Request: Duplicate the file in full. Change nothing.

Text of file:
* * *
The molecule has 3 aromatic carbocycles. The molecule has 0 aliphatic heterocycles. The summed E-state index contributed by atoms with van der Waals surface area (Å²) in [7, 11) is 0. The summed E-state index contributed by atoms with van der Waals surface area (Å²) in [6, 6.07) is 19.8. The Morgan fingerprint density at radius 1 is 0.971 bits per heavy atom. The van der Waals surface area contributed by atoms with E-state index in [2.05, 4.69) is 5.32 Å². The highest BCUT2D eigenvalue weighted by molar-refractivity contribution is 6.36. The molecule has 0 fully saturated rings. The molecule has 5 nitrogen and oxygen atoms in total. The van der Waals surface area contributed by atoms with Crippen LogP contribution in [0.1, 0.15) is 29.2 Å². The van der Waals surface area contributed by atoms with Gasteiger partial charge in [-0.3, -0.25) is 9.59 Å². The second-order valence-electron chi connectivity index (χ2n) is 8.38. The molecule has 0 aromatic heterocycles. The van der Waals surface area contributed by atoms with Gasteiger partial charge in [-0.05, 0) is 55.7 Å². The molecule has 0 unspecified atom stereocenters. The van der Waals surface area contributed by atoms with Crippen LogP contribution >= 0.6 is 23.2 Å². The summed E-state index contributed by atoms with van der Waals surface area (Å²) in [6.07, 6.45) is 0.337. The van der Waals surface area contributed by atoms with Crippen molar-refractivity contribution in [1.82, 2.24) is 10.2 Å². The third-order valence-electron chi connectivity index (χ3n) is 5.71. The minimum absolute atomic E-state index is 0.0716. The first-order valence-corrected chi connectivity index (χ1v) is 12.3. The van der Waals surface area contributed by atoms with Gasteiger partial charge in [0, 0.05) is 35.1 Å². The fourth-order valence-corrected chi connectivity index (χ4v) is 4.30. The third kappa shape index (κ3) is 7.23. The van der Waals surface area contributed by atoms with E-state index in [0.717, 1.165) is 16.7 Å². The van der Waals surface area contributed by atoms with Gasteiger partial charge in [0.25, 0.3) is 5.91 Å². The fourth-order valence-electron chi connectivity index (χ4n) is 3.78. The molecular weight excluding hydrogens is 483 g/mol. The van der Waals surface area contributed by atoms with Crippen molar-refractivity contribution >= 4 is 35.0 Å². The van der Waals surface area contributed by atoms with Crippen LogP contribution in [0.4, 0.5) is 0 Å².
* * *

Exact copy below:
The molecule has 3 aromatic carbocycles. The molecule has 0 aliphatic heterocycles. The summed E-state index contributed by atoms with van der Waals surface area (Å²) in [7, 11) is 0. The summed E-state index contributed by atoms with van der Waals surface area (Å²) in [6, 6.07) is 19.8. The Morgan fingerprint density at radius 1 is 0.971 bits per heavy atom. The van der Waals surface area contributed by atoms with E-state index in [2.05, 4.69) is 5.32 Å². The highest BCUT2D eigenvalue weighted by molar-refractivity contribution is 6.36. The molecule has 0 fully saturated rings. The molecule has 5 nitrogen and oxygen atoms in total. The van der Waals surface area contributed by atoms with Crippen LogP contribution in [0.1, 0.15) is 29.2 Å². The van der Waals surface area contributed by atoms with Gasteiger partial charge in [-0.3, -0.25) is 9.59 Å². The second-order valence-electron chi connectivity index (χ2n) is 8.38. The molecule has 0 aromatic heterocycles. The van der Waals surface area contributed by atoms with Gasteiger partial charge in [-0.05, 0) is 55.7 Å². The molecule has 0 unspecified atom stereocenters. The van der Waals surface area contributed by atoms with Crippen LogP contribution >= 0.6 is 23.2 Å². The summed E-state index contributed by atoms with van der Waals surface area (Å²) in [6.07, 6.45) is 0.337. The van der Waals surface area contributed by atoms with Crippen molar-refractivity contribution in [1.82, 2.24) is 10.2 Å². The third-order valence-electron chi connectivity index (χ3n) is 5.71. The minimum absolute atomic E-state index is 0.0716. The first-order valence-corrected chi connectivity index (χ1v) is 12.3. The van der Waals surface area contributed by atoms with Gasteiger partial charge in [0, 0.05) is 35.1 Å². The fourth-order valence-corrected chi connectivity index (χ4v) is 4.30. The third kappa shape index (κ3) is 7.23. The van der Waals surface area contributed by atoms with E-state index in [0.717, 1.165) is 16.7 Å². The van der Waals surface area contributed by atoms with Gasteiger partial charge in [0.25, 0.3) is 5.91 Å². The fourth-order valence-electron chi connectivity index (χ4n) is 3.78. The molecular weight excluding hydrogens is 483 g/mol. The van der Waals surface area contributed by atoms with Crippen molar-refractivity contribution >= 4 is 35.0 Å². The van der Waals surface area contributed by atoms with Crippen LogP contribution in [0.4, 0.5) is 0 Å².